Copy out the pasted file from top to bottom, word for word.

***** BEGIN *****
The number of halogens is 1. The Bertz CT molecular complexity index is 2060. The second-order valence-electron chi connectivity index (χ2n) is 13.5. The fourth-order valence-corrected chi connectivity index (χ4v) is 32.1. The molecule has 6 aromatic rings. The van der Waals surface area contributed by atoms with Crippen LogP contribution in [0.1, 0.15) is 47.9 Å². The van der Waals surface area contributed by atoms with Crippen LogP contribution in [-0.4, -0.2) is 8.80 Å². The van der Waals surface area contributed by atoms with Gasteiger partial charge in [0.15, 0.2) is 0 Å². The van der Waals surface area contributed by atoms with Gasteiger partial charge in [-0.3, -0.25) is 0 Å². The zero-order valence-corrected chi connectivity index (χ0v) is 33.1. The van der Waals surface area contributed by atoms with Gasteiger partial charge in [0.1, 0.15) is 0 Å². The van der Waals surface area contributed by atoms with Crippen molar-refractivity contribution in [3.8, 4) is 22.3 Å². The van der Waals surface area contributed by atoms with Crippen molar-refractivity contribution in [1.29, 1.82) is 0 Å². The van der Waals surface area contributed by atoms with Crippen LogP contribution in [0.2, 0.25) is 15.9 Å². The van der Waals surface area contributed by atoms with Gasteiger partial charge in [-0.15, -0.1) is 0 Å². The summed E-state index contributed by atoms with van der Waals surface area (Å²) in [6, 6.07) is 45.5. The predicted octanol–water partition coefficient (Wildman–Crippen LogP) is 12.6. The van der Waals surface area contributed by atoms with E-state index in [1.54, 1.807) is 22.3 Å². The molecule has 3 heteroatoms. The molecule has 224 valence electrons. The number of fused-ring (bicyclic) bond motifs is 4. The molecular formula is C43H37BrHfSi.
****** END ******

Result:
The number of halogens is 1. The Bertz CT molecular complexity index is 2060. The second-order valence-electron chi connectivity index (χ2n) is 13.5. The fourth-order valence-corrected chi connectivity index (χ4v) is 32.1. The molecule has 6 aromatic rings. The van der Waals surface area contributed by atoms with Crippen LogP contribution in [0.1, 0.15) is 47.9 Å². The van der Waals surface area contributed by atoms with Crippen LogP contribution in [-0.4, -0.2) is 8.80 Å². The van der Waals surface area contributed by atoms with Gasteiger partial charge in [0.15, 0.2) is 0 Å². The van der Waals surface area contributed by atoms with Gasteiger partial charge in [-0.3, -0.25) is 0 Å². The zero-order valence-corrected chi connectivity index (χ0v) is 33.1. The van der Waals surface area contributed by atoms with Gasteiger partial charge in [0.1, 0.15) is 0 Å². The van der Waals surface area contributed by atoms with Crippen molar-refractivity contribution in [3.8, 4) is 22.3 Å². The van der Waals surface area contributed by atoms with Crippen molar-refractivity contribution in [1.29, 1.82) is 0 Å². The van der Waals surface area contributed by atoms with Crippen LogP contribution in [0.2, 0.25) is 15.9 Å². The van der Waals surface area contributed by atoms with Gasteiger partial charge in [-0.15, -0.1) is 0 Å². The summed E-state index contributed by atoms with van der Waals surface area (Å²) in [6, 6.07) is 45.5. The predicted octanol–water partition coefficient (Wildman–Crippen LogP) is 12.6. The van der Waals surface area contributed by atoms with E-state index in [1.54, 1.807) is 22.3 Å². The molecule has 3 heteroatoms. The molecule has 224 valence electrons. The number of fused-ring (bicyclic) bond motifs is 4. The molecular formula is C43H37BrHfSi.